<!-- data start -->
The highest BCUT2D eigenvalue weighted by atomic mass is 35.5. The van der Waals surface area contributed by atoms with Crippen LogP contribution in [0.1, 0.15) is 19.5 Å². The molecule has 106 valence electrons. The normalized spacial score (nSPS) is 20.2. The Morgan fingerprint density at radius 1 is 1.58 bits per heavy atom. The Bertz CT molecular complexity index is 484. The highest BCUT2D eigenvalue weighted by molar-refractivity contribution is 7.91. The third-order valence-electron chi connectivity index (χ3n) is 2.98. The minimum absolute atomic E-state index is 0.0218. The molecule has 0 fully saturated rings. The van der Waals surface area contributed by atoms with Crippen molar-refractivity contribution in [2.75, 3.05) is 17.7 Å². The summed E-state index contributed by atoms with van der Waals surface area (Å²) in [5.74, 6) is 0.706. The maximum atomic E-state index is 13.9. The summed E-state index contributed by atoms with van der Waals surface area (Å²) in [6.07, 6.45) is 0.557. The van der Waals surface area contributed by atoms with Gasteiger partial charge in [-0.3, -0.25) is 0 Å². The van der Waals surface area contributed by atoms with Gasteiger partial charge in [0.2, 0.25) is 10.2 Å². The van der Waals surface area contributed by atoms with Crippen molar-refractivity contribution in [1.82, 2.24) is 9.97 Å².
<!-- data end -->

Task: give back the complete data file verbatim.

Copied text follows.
The highest BCUT2D eigenvalue weighted by atomic mass is 35.5. The van der Waals surface area contributed by atoms with Crippen LogP contribution in [0.1, 0.15) is 19.5 Å². The molecule has 106 valence electrons. The normalized spacial score (nSPS) is 20.2. The Morgan fingerprint density at radius 1 is 1.58 bits per heavy atom. The Bertz CT molecular complexity index is 484. The highest BCUT2D eigenvalue weighted by molar-refractivity contribution is 7.91. The third-order valence-electron chi connectivity index (χ3n) is 2.98. The minimum absolute atomic E-state index is 0.0218. The molecule has 0 fully saturated rings. The van der Waals surface area contributed by atoms with Crippen molar-refractivity contribution in [2.75, 3.05) is 17.7 Å². The summed E-state index contributed by atoms with van der Waals surface area (Å²) in [5.74, 6) is 0.706. The maximum atomic E-state index is 13.9. The summed E-state index contributed by atoms with van der Waals surface area (Å²) in [6.07, 6.45) is 0.557. The van der Waals surface area contributed by atoms with Gasteiger partial charge in [-0.3, -0.25) is 0 Å². The van der Waals surface area contributed by atoms with Gasteiger partial charge in [0.2, 0.25) is 10.2 Å². The van der Waals surface area contributed by atoms with Crippen molar-refractivity contribution in [1.82, 2.24) is 9.97 Å².